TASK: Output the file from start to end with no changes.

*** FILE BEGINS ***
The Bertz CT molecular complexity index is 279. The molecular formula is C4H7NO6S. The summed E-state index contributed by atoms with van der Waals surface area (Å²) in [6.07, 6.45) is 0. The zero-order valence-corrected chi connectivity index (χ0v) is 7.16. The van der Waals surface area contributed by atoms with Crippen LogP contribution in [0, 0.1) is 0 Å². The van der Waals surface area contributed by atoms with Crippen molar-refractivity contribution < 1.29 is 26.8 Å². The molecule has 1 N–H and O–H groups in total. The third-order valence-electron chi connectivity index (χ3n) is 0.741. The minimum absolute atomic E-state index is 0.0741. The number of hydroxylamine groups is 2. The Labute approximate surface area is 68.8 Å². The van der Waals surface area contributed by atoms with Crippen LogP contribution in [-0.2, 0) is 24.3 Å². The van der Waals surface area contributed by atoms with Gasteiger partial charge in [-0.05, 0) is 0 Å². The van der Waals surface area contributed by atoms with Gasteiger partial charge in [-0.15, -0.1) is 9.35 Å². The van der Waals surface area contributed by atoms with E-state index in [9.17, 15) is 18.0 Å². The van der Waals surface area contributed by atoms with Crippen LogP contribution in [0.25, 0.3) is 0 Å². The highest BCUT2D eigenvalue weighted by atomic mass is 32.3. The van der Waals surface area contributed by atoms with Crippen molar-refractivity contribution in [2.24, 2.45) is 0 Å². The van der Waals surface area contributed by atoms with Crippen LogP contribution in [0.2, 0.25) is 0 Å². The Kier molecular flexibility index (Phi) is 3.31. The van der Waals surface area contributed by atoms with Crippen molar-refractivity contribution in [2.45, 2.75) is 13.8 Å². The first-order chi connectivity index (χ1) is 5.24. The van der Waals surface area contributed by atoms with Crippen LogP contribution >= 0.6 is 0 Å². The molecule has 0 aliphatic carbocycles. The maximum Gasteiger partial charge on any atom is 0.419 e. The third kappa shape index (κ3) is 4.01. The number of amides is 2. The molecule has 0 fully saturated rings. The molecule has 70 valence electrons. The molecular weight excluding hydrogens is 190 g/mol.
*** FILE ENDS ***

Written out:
The Bertz CT molecular complexity index is 279. The molecular formula is C4H7NO6S. The summed E-state index contributed by atoms with van der Waals surface area (Å²) in [6.07, 6.45) is 0. The zero-order valence-corrected chi connectivity index (χ0v) is 7.16. The van der Waals surface area contributed by atoms with Crippen LogP contribution in [0, 0.1) is 0 Å². The van der Waals surface area contributed by atoms with Crippen molar-refractivity contribution < 1.29 is 26.8 Å². The molecule has 1 N–H and O–H groups in total. The third-order valence-electron chi connectivity index (χ3n) is 0.741. The minimum absolute atomic E-state index is 0.0741. The number of hydroxylamine groups is 2. The Labute approximate surface area is 68.8 Å². The van der Waals surface area contributed by atoms with Crippen LogP contribution in [-0.2, 0) is 24.3 Å². The van der Waals surface area contributed by atoms with Gasteiger partial charge in [-0.05, 0) is 0 Å². The van der Waals surface area contributed by atoms with Gasteiger partial charge in [-0.15, -0.1) is 9.35 Å². The van der Waals surface area contributed by atoms with E-state index in [9.17, 15) is 18.0 Å². The van der Waals surface area contributed by atoms with Crippen LogP contribution in [0.25, 0.3) is 0 Å². The highest BCUT2D eigenvalue weighted by atomic mass is 32.3. The van der Waals surface area contributed by atoms with Crippen molar-refractivity contribution in [2.24, 2.45) is 0 Å². The van der Waals surface area contributed by atoms with Crippen LogP contribution in [0.2, 0.25) is 0 Å². The Kier molecular flexibility index (Phi) is 3.31. The van der Waals surface area contributed by atoms with Crippen molar-refractivity contribution in [2.45, 2.75) is 13.8 Å². The first-order chi connectivity index (χ1) is 5.24. The van der Waals surface area contributed by atoms with Crippen LogP contribution >= 0.6 is 0 Å². The molecule has 0 aliphatic carbocycles. The maximum Gasteiger partial charge on any atom is 0.419 e. The third kappa shape index (κ3) is 4.01. The number of amides is 2. The molecule has 0 fully saturated rings. The molecule has 70 valence electrons. The molecular weight excluding hydrogens is 190 g/mol.